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Both of these platforms have gone through rapid development over the last few years leading to many features and fans on both sides. So how can one decide which is best? Let us first break down each platform and then compare them.

First, we will start with Zoom. Zoom is a leader in the video communications industry. They have taken on unified communications with their cloud like platform for video, audio conferencing, and webinars across all endpoints. Not to mention the chat and collaboration features.

Moving onto Teams. Microsoft Teams is Microsoft’s all-encompassing workstream collaboration added onto unified communications platform. This combines meetings, chats, and file sharing with Office 365 application. This brings everyone together in a shared workplace.

At the highest-level, Microsoft Teams and Zoom both overlap in the way that they offer a set of services for video. Going deeper into the more nuanced features, UX, pricing, and integrations is how organizations can evaluate trade-offs and make the best decisions as to which platform is the effective fit.

When it comes to the amazing features, both Zoom and Teams enable screen sharing, online meetings, chats, file sharing, and calls. The difference between the two is Microsoft’s integration between Teams and Office 365. This enables Microsoft Teams to truly be a one-stop-shop for many organizations. This also allows for seamless collaboration, backups, and file search. However, going some way to balance out Microsoft’s Office365 integration, Zoom and Slack feature a wide-ranging partnership and set of technical integrations.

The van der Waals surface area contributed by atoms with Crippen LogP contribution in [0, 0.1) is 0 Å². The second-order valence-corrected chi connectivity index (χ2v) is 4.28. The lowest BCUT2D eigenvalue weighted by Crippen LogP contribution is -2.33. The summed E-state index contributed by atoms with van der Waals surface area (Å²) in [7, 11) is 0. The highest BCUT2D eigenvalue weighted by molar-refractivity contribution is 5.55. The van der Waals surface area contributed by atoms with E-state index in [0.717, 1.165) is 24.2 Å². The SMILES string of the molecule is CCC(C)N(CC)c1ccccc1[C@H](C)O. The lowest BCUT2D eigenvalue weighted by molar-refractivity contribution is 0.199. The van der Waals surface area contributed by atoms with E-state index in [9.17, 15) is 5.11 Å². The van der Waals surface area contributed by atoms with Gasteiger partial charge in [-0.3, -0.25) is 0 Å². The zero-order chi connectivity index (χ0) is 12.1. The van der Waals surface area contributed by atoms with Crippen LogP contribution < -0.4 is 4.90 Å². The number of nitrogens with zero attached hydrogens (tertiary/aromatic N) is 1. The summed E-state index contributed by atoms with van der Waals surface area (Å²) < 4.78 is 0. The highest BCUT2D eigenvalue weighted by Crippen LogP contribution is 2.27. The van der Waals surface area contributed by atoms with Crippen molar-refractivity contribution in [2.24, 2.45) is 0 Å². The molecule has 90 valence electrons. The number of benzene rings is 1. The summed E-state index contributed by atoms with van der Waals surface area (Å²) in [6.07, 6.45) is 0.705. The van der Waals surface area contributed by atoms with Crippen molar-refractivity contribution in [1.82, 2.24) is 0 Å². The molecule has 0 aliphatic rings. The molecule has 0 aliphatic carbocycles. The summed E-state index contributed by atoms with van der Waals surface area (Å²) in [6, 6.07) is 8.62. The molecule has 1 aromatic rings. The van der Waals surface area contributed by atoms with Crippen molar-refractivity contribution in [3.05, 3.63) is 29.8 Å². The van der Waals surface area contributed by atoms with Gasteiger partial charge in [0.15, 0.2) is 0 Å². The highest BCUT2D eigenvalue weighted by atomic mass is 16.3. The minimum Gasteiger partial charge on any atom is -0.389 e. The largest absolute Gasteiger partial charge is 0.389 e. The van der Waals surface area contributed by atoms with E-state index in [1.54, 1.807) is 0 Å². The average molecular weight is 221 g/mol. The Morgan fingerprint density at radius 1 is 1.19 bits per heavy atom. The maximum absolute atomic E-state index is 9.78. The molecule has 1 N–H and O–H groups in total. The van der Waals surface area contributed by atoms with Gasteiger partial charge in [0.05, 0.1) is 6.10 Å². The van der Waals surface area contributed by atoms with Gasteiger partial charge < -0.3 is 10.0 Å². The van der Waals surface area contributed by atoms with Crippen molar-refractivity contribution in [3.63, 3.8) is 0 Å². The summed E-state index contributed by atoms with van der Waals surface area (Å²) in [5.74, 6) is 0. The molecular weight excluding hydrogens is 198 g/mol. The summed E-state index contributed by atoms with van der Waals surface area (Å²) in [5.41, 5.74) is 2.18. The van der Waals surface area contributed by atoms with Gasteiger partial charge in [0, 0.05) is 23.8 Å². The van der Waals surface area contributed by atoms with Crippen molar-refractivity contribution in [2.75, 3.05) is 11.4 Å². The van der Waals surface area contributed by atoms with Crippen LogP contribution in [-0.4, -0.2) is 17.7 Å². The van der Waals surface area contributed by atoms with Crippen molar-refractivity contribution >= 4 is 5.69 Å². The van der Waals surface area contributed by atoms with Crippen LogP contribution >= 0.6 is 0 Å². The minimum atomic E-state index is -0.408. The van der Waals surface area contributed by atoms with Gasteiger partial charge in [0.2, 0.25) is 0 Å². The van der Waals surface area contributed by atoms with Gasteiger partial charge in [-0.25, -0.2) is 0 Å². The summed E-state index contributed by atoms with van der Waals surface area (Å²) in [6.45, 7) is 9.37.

Zoom, as a company, is a much newer organization in comparison to Microsoft. Still, it manages to compete with its aggressive roadmap, and due to the fact that it doesn’t have to worry about managing a set of lifelong customers.

The user interface is truly where Zoom excels in the Microsoft Teams vs Zoom debate. Zoom users all rave over its simple interface and the ability to get end-users up and running with little to no training or IT support. Microsoft Teams poses a bigger challenge as users need to get up to speed on how to interact in different channels and Teams, incorporate file sharing, and all the other Office 365 applications baked into Teams.

Microsoft Teams and Zoom each offer a free version of the platform, with more advanced features offered with paid plans.

The free version of Microsoft Teams includes limited chat and collaboration, productivity apps and services, meetings and calls, and security. Two big pieces missing with the free version include administration tools or Microsoft support.

Zoom’s free version includes meetings that can host up to 100 participants (with a 40-minute limit on group meetings), unlimited 1:1 meetings, online support, as well as video and web conferencing features, group collaboration features, and security.

Microsoft’s Premium plan is slightly cheaper per user than Zoom’s comparable Pro plan, but for their enterprise plans, they are similarly priced.

Clearly, there is no obvious answer or winner – the final choice depends on your own organizational needs and requirements. In many cases, Microsoft Teams and Zoom combine to work well together, rather than forcing an either-or situation.  In fact, we are increasingly seeing large enterprises choose to use both Teams and Zoom as a standard. Microsoft Teams is excellent for internal collaboration, whereas Zoom is often preferred for working externally. Because they integrate with each other, it is easy to create clear scenarios for users on which to use when.

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